Skip to main content

Better balance for a better golf swing


Better balance for a better golf swing



Good balance is essential when it comes to hitting solid shots. Yet, I see many amateurs struggle in this area as a result of trying to hit at the ball (instead of making the proper swing) or trying to hit it too hard. Having stability in your lower body through good balance encourages a more synchronized movement between the turning of the body and the swinging of the club, and the result is a more consistent strike.

Any kind of sway as a result of swinging too hard makes it difficult to repeatedly hit solid shots. To improve your balance, try making half swings with your right foot crossed over your left (above). This drill teaches you good balance while emphasizing the ideal blend of arm swing and body turn.
You can hit shots with a short iron off a tee from this stance as part of your warm-up. Once you return to your regular stance, you’ll be amazed how balanced and synchronized your swing feels.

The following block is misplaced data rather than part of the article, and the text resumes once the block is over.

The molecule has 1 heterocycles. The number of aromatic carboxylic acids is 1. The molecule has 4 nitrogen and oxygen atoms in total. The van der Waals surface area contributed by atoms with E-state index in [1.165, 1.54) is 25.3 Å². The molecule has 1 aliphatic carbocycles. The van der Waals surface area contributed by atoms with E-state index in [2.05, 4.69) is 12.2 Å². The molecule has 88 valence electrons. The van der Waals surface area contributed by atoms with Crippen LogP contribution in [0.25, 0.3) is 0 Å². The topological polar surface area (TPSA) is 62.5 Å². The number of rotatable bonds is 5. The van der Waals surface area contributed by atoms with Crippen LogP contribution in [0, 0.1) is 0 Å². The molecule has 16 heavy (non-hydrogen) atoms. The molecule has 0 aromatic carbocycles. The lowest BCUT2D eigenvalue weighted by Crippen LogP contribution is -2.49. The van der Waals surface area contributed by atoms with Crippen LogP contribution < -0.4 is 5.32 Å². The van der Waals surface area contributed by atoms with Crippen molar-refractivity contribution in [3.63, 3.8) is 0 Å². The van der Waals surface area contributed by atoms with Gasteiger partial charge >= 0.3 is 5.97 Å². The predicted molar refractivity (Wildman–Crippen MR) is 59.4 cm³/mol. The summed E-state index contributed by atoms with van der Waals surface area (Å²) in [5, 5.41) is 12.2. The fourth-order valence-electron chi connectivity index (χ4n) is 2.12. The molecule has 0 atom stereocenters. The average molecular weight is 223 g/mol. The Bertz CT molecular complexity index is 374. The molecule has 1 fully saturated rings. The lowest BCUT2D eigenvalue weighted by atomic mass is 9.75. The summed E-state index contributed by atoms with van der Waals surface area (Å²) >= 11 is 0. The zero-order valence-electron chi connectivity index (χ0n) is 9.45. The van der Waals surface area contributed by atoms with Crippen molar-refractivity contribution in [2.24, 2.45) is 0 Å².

Image result for Better balance for a better golf swing

At the foundation of every good golf swing is good balance. Maintain your balance and you can deliver the clubhead to the ball with both speed and accuracy. Lose your balance and your swing loses its tempo, or rhythm, and falls apart.  

To find the correct balance, it's essential to know where your weight should be during the swing. Following are three balance checkpoints during the swing, as well as drills to help you feel the correct balance and more solid shots. 

ADDRESS